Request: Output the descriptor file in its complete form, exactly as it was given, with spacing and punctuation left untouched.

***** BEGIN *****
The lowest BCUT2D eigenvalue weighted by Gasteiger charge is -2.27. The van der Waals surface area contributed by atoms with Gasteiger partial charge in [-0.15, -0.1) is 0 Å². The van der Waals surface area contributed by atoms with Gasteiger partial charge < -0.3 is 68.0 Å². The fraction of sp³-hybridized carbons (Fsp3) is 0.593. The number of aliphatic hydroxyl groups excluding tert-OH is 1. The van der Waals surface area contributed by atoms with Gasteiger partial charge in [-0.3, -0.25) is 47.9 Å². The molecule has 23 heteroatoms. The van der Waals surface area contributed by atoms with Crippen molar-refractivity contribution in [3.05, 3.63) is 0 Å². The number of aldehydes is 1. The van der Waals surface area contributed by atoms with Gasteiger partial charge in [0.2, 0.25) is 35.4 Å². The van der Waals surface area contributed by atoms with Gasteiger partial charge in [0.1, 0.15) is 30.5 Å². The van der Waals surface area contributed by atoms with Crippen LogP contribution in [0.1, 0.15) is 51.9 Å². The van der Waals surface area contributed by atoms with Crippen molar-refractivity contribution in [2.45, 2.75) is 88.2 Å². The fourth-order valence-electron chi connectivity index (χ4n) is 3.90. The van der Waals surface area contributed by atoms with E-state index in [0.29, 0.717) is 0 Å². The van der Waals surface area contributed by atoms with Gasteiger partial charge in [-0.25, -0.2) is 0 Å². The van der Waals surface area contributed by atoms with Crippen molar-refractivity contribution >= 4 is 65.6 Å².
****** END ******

The lowest BCUT2D eigenvalue weighted by Gasteiger charge is -2.27. The van der Waals surface area contributed by atoms with Gasteiger partial charge in [-0.15, -0.1) is 0 Å². The van der Waals surface area contributed by atoms with Gasteiger partial charge < -0.3 is 68.0 Å². The fraction of sp³-hybridized carbons (Fsp3) is 0.593. The number of aliphatic hydroxyl groups excluding tert-OH is 1. The van der Waals surface area contributed by atoms with Gasteiger partial charge in [-0.3, -0.25) is 47.9 Å². The molecule has 23 heteroatoms. The van der Waals surface area contributed by atoms with Crippen molar-refractivity contribution in [3.05, 3.63) is 0 Å². The number of aldehydes is 1. The van der Waals surface area contributed by atoms with Gasteiger partial charge in [0.2, 0.25) is 35.4 Å². The van der Waals surface area contributed by atoms with Gasteiger partial charge in [0.1, 0.15) is 30.5 Å². The van der Waals surface area contributed by atoms with Crippen LogP contribution in [0.1, 0.15) is 51.9 Å². The van der Waals surface area contributed by atoms with Crippen molar-refractivity contribution in [2.45, 2.75) is 88.2 Å². The fourth-order valence-electron chi connectivity index (χ4n) is 3.90. The van der Waals surface area contributed by atoms with E-state index in [0.29, 0.717) is 0 Å². The van der Waals surface area contributed by atoms with Gasteiger partial charge in [-0.25, -0.2) is 0 Å². The van der Waals surface area contributed by atoms with Crippen molar-refractivity contribution >= 4 is 65.6 Å².